Not knowing who the eventual Republican presidential nominee will be in the 2012 election, President Obama's supporters are taking the opportunity to blast all of the GOP candidates, using aggressive language to argue that the crop of contenders is either uninterested or incapable of helping Americans.
Much of the criticism is focused on describing the candidates as lackeys to the Tea Party, which establishment Democrats have classified as right-wing zealots bent on destroying the U.S.
"While protecting tax breaks for the wealthy and big oil while proposing to end Medicare, slash Social Security and pile additional burdens on the middle class might win plaudits with the Tea Party, it's not remotely what the American people are looking for," Democratic National Committee Communications Director Brad Woodhouse said in a statement Sunday after Tim Pawlenty dropped out of the race.
"In a Republican field that has already pledged allegiance to the Tea Party and failed to present any plan that will benefit the middle class or create the jobs America needs to win the future, Governor Perry offers more of the same," Obama campaign spokesman Ban LaBolt said Saturday after Texas Gov. Rick Perry jumped into the race.
Democratic National Committee Chairwoman Debbie Wasserman Schultz noted that Obama asked for compromise on a debt reduction plan but all the presidential candidates at the Fox News-Washington Examiner debate on Thursday night agreed that they would not back a deal that would be 10-1 cuts to revenue.
"That's how strangled by the Tea Party that they are, and that's not what Americans are looking for. They're looking for solutions," she said.
"If anyone is in trouble, it's the Republican Party," continued Wasserman Schultz, who was appearing on CBS' "Face the Nation." "Right now, they have a collection of candidates for president who are busy out -- trying to out-right-wing each other. Essentially, they are all so similar that they might as well be Legos; they're that interchangeable."
The latest offensive comes as the president prepares a three-day Midwest bus tour this week aimed at shoring up Obama's dissipating approval ratings. The latest Fox News poll shows just 44 percent of voters would reelect Obama while 42 percent approve of his job performance and 48 percent disapprove. The three-day rolling average last posted by Gallup on Friday put the president's approval-disapproval rating at 42-51 percent.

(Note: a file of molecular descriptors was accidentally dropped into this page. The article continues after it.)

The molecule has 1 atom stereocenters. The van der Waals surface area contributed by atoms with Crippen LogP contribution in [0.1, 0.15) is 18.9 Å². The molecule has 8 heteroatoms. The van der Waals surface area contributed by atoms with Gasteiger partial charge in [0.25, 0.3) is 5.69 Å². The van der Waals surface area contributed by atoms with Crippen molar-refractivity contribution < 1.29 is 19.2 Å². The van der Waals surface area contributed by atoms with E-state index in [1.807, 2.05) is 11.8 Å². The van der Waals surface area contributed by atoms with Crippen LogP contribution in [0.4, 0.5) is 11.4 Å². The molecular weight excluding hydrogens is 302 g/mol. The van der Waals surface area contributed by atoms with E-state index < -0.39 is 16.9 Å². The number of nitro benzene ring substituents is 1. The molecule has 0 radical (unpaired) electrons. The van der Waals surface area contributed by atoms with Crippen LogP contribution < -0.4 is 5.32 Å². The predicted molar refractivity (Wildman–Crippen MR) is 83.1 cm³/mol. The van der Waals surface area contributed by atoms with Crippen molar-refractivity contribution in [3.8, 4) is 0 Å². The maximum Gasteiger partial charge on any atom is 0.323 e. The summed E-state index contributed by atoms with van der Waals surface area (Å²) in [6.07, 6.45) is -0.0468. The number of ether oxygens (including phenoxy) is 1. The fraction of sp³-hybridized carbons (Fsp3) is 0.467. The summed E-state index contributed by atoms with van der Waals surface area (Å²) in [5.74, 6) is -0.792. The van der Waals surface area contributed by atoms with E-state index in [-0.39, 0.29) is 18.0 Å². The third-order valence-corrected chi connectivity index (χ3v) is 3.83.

Those numbers are particularly pertinent as Obama heads to the key swing states of Minnesota, Illinois and Iowa, where his approval, while still above 50 percent in the latter two, including his home state of Illinois, have dropped by 12, 14 and 17 percent, respectively since he entered office.
With unemployment at 9.1 percent or about 14 million unemployed, and 13.5 million people now relying on food stamps, Obama Communications Director Dan Pfeiffer said the president's road trip is not a rebuttal to the attention focused on Republicans as a result of the debate and straw poll.
"We sort of have a rule, which is just because Republican candidates are campaigning in a certain state, that doesn't prevent us from going there. Because otherwise we would probably travel nowhere," he said.
Wasserman Schultz added that the president is doing well, but the falling approval numbers reflect anxiety Americans feel as a result of the steep climb the administration has had to pursue to turn around the economy.
"President Obama inherited a huge problem, the worst recession that we've had since the Great Depression, created by the policies, the failed policies of the previous Republican administration, where we went from a record surplus to a record deficit. ... And so working our way out of that problem is incredibly challenging," she said. "I think Americans are appreciative of the hard work and effort and accomplishment that President Obama has made."